On October 16, 2020, the Nevada Supreme Court issued a decision in several cases which effectively cut off lawsuits by individuals or companies who purchased a home out of an association foreclosure before 2015.
In general, individuals (mostly investors), purchased homes out of association foreclosure proceedings. Those individuals then filed quiet title claims against the mortgage holders (banks), the homeowners’ association and any other entity or individual who might have a claim to the property. In some of those cases, the courts ruled that even though the home was purchased from an association foreclosure, it was still subject to the original bank loan. The reason why the bank loan may have survived varied from case-to-case, but generally centered around the fact that the association’s nine-month superpriority lien was either paid by the bank, or tendered to the association (but not accepted). In those cases, many of the investors then sued the homeowners’ associations asserting they should have disclosed that the nine-month superpriority lien had been tendered (issued but not accepted by the association), or paid. Despite the continued obligation of the new owner to pay the already existing mortgage, the Nevada Supreme Court determined those buyers do not have claims against the Association.
First, the Supreme Court determined that the association did not have a “duty to proactively disclose whether a superpriority tender had been made.” Saticoy Bay, LLC v. Genevieve Court Homeowners’ Association, Supreme Court Case No. 80135, pg. 2. The Court’s reasoning was that prior to 2015, NRS 116.31162 did not require any such disclosure. In the 2015 legislative session, NRS 116.31162 was amended to require that an association disclosure if the bank or another individual had made a tender of the superpriority lien.
Second, the Court examined the disclosure obligations under NRS 113.130 which requires a seller to disclose anything that may materially affect the value or use of a residential property. However, the Court determine that NRS 113.130 only requires a “seller to disclose ‘defect[s],’ not superpriority tenders.” Id.
Third, the plaintiffs had asserted the association was liable for a claim of negligent misrepresentation, asserting the association’s failure to disclosure the tender or payment of the superpriority lien was akin to supplying false information. However, the Court determined that because the association did not have an obligation under the prior version of the statute to disclose the tender or payment, it did not make a false representation. Saticoy Bay, LLC v. Silverstone Ranch Community Association, Supreme Court Case No. 80039, pg. 2.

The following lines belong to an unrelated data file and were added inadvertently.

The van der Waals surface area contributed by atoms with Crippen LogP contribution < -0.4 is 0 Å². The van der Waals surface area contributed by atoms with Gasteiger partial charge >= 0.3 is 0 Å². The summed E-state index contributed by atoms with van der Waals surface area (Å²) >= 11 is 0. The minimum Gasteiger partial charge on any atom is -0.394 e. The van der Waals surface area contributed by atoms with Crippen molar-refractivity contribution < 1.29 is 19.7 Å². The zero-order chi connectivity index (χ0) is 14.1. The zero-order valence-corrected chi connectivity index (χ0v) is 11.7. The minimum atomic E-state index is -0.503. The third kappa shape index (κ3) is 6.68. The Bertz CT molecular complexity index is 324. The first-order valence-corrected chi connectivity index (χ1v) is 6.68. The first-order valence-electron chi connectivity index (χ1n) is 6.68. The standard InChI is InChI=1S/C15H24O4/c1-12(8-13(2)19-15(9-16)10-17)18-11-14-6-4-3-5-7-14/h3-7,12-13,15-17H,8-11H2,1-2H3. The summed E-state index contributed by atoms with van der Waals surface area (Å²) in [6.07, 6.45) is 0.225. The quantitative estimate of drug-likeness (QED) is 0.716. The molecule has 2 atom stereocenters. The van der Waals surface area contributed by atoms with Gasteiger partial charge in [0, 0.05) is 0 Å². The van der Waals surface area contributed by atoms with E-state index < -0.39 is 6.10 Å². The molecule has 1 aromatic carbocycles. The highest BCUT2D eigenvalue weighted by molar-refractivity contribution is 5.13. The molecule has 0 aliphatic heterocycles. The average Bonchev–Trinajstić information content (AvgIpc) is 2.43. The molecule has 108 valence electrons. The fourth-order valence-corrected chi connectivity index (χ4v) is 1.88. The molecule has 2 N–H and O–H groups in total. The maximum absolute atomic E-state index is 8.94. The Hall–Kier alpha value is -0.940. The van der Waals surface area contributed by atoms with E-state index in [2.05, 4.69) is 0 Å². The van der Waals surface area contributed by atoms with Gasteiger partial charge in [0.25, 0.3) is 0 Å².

Fourth, the Court rejected the buyers’ civil conspiracy claims. Such claims require, among other things, a “concerted action, intend[ed] to accomplish an unlawful objective for the purpose of harming another.” Id.at pg. 3, citing Nev., Inc. v. Cummins Engine Co., 114 Nev. 1340, 1311, 971 P.2d 1251, 1256 (1998). Because the Court had already determined that the associations did not do anything unlawful, it rejected the plaintiffs’ civil conspiracy allegations.
The only question left potentially open in the Supreme Court’s decisions are where a purchaser may have affirmatively asked if the superpriority lien had been tendered or paid. In such an instance, the Association may have an obligation to truthfully answer the question. However, in none of the cases decided by the Court had the plaintiffs shown such a request was made. The Court therefore could not consider this potential argument.
In all, these decisions should end up in resolving the vast majority of claims asserted against associations by individuals or companies who purchased properties out of an association foreclosure.
For more information or to inquire about your association’s individual circumstances, please call Troy Isaacson at (702) 529-2559 or visit my website: IsaacsonLawLV.com.